Long Day's Journey Into Night
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If there is a complaint to be lodged about this film, it is this: that the performances of the four leads (Katherine Hepburn, Ralph Richardson, Jason Robards, and Dean Stockwell) are so definitive that, at least for me, watching any other version of this play has become impossible. I walked out on a well-reviewed live staging at intermission and turned off the PBS remake with Jack Lemmon at the end of the first act. It should not be this way, but it is: the filmmmakers did their work all too well!
Be forewarned: this film is very long (three hours), very talky, and very, very bleak. If you are expecting car crashes or hot sex scenes, look elsewhere. When Hollywood makes silly romance movies, they are often advertised as being about "the human heart." No: "Long Day's Journey Into Night" is about the human heart. And it is the most emotionally shattering motion picture I have ever seen.
This is a landmark brilliant film of perhaps Eugene O'Neill's great play. The directing by Sidney Lumet and the acting by Katharine Hepburn, Ralph Richardson, Jason Robards, and Dean Stockwell is nothing less than amazing. This has got to be one of the 3 all-time greatest performaces from the late Ms. Hepburn!
Simply one of the most amazing films of the 1960's.
This should have been issued on Criteron. We should have gotten a first-rate restoration job with either a good documentary/back story on the making of the film, or a commentary by the two survivors of the film, Dean Stockwell and Sidney Lumet.
Instead we get a nearly public-domain quality release.
I'm so happy to finally get this important film on DVD...but I'm utterly disappointed at the slap-dash quality one has come to expect from Artisan.
HOWEVER, this DVD release is atrocious. This is close to a three-hour film and they crammed on to one disc. That wouldn't be so bad had they done a new transfer, but this looks like the same one used for the VHS tape. Cropped for the TV screen like the video release, (this was definitely shot in widescreen, according to imdb.com), it's got the same gritty, low-res quality. You could tape this movie off of TCM or Bravo and get better quality. Rent it, tape it, but hold off on buying this until it's given a proper DVD release (if anyone from the Criterion Collection's listening, please license this movie!)
This painfully autobiographical play is set on the long day and night in 1912 when the Tyrone family deals the news that young Edmund (Dean Stockwell) has tuberculosis. The tragedy is compounded by the rest of the family: a father (Ralph Richardson) who is a miser, a brother (Jason Robards, Jr., repeating his stage performance) who finds solace in drink, and a mother who retreats into her addiction to morphine before the night is over. Writing about his own family, O'Neill not only changed their last names to Tyrone but also switched Eugene with Edmund, the name of the infant brother who died. After watching this heartbreakingly painful story you know why the playwright wanted it tucked away until he was long gone.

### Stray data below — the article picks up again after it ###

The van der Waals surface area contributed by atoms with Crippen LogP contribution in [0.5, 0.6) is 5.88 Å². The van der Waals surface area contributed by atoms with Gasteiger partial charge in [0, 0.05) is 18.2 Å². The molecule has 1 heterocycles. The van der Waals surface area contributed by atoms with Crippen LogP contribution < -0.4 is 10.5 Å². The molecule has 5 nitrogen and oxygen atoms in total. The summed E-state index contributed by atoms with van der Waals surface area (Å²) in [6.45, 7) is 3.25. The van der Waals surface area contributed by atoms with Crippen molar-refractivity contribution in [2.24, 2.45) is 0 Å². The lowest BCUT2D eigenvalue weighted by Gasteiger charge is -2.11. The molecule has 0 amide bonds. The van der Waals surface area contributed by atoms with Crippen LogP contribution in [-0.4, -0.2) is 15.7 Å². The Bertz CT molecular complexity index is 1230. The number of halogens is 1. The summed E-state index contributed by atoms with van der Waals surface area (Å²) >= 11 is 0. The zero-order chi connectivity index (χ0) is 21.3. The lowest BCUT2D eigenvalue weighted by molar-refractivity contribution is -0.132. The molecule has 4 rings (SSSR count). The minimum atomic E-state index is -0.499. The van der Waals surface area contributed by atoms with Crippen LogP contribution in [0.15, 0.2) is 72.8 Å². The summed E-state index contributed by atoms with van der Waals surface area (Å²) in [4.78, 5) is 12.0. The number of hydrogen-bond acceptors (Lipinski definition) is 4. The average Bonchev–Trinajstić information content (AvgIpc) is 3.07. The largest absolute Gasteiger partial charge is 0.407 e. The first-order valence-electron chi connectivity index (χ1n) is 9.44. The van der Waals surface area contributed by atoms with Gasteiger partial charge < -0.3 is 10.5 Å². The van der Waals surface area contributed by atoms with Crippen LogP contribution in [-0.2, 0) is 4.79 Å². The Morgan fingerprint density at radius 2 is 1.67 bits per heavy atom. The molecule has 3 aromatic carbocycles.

Hepburn received her ninth Oscar nomination for her role as Mary Tyrone (the award went to Anne Bancroft for "The Miracle Worker"), and the four actors shared the acting award for the Cannes Film Festival along with the principals of "A Taste of Hone" (no clue how they came to that strange pairing).Read more ›
The movie is really a series of confrontations and long recollections. As the story progresses, we learn that each of the family members, instead of bonding over Edmund's illness, is gradually retreating into private hellish worlds and that the inability to peacefully cohabitate stems from an inability to move on from events long passed. Even though they are all obviously intelligent people, they refuse to get past their disappointments, and we are left to witness the repercussions of how their choices have affected their relationships and most tragically, how their relationships have informed their choices.Read more ›
Most Recent Customer Reviews
Synopsis: Family bitches at each other, apologize, drink, bitch more.Published 7 days ago by Amazon Customer
Great film that showed the dynamics of an addicted family. It shed light on addiction and how it destroys people and how important support is needed to recover.Published 3 months ago by lkfair
I love it. The only part I don't like is the talk about "Fat Violet." That is super annoying but everything else is perfect.Published 7 months ago by D. Kresh
Many have used families as a backdrop to explore human emotions at their rawest: Sophocles' Oedipus the King, Shakespeare's Romeo and Juliet, Tennessee Williams' A Streetcar... Read morePublished 8 months ago by likes good books, music, movies
I purchased the movie because it was recommended as one of the best movies on DVD. It wasn't and I wasted my money on an overlong mess. Read morePublished 11 months ago by Grandmamao